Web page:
After installing a record 12.8 GWdc across 161 new projects in 2020, the solar industry is on the cusp of a new normal, according to the authors of the 2021 Utility-Scale Solar report from the Lawrence Berkeley National Laboratory (LBNL).
Upfront construction costs for new utility-scale projects continue to drop, with the largest projects benefiting from the lowest levelized costs, according to LBNL research scientist Mark Bolinger, and one of the report authors. However, power purchase agreement (PPA) prices have stagnated and crept upward over the year, suggesting future prices may rise, he said.
Hybrid projects with solar plus storage still represent a minority of overall solar projects. But Bolinger said their popularity appears to be increasing, particularly in regions where high solar penetration rates have eroded the value of solar energy on the grid.
Utility scale solar may have hit a record, and in many regions, a turning point in 2020, according to the national lab's new analysis.
Utility scale installations added 12.8 GWdc to the grid in 2020, more than twice the 6.1 GWdc installed in 2019, according to the report. While there has been talk of whether the growth represents a temporary run on solar to get ahead of the planned investment tax phaseout, Joachim Seel, co-author on the report and LBNL senior scientific engineering associate, said the trend may represent a "new normal" of solar growth, citing findings from Wood Mackenzie and the Solar Energy Industries Association.
Seel noted that the U.S. hasn't added new coal generation since 2014, and that while new natural gas plants continue to come online, they accounted for less than 20% of new capacity in 2020.
"The majority of growth comes from either wind or solar," Seel said.
Solar only represents 3-4% of electricity currently on the grid, he said, but "recent numbers are going to change that."
But the economics are also changing solar. Capital costs have fallen roughly 12% annually since 2010, and continued to drop in 2020, bringing the median installed cost of utility scale PV to $1.05 per DC watt, with the lowest-cost project built in 2020 going for $0.70 per DC watt. While prices vary from project to project, more expensive outliers are increasingly less common, Seel said.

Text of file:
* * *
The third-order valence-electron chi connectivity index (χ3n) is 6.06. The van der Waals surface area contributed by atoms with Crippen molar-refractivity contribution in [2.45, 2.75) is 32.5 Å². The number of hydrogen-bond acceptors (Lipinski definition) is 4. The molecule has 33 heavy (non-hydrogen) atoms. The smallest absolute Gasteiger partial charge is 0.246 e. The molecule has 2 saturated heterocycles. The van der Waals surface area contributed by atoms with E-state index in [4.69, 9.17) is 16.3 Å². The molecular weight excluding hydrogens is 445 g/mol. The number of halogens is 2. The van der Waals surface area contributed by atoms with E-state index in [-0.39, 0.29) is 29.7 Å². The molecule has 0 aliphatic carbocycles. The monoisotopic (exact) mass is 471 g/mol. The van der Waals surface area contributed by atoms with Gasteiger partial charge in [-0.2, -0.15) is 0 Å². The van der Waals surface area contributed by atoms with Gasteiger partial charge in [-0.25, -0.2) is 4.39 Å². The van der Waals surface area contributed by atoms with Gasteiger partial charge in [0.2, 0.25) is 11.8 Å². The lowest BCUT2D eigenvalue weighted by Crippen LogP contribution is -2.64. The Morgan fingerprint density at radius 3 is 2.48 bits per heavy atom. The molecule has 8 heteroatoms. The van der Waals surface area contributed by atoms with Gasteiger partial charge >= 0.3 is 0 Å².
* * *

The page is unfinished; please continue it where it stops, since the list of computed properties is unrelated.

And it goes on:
Similarly, the levelized cost of solar has decreased 85% since 2010, hitting $34/MWh without the investment tax credit. Average PPA prices have followed a similar trend — until recently, Bolinger said. Prices for solar-only PPAs have moved slightly upward since 2019. The increase, Bolinger said, is likely due to a combination of factors, included the anticipated tax credit phase out, supply chain and materials concerns, and an increase in the cost of competing energy sources such as natural gas.
Whether the upward trend will continue remains unclear, although Bolinger said he didn't see the PPA trend as conflicting with ongoing declines in LCOE and capital costs.
"A lot of that has to do with the fact that we're looking at LCOE based on commercial operating date, where PPA is based on the date the contract was signed," he said. "PPAs signed today might not come online until 2023 or 2024."
Developers in regions with high penetration rates also face another challenge, Seel said. In regions such as CAISO, the wholesale value of solar compared to average energy offerings has begun to decline. Nevada and New Mexico have seen similar trends, Seel said, on account of curtailment and related "duck curve" concerns.
One growing solution to this, Bolinger said, is the addition of batteries to utility scale solar projects. While adding storage can increase the PPA price from $5-$20/MWh depending on the size and duration of the battery, Bolinger said, they are growing in popularity. Of 460 GW of solar projects in queues around the nation as of 2020, 160 GW included a battery.
"Nearly 90% of all capacity included [in queue] in CAISO had a battery, and in the non-ISO west region it was 67%, and that's a factor of higher penetration," Bolinger said.
Despite these costs and overall increases to PPA prices, solar remains far and away the most popular option for future utility-scale projects, dominating interconnection queues, Bolinger added. While wind and gas projects have been declining in nationwide queues, solar continues to add requests.
Only 25% of projects in queue come to fruition, Bolinger concluded, "but it is one of the best sources of data we have to get a sneak peak into developer interest."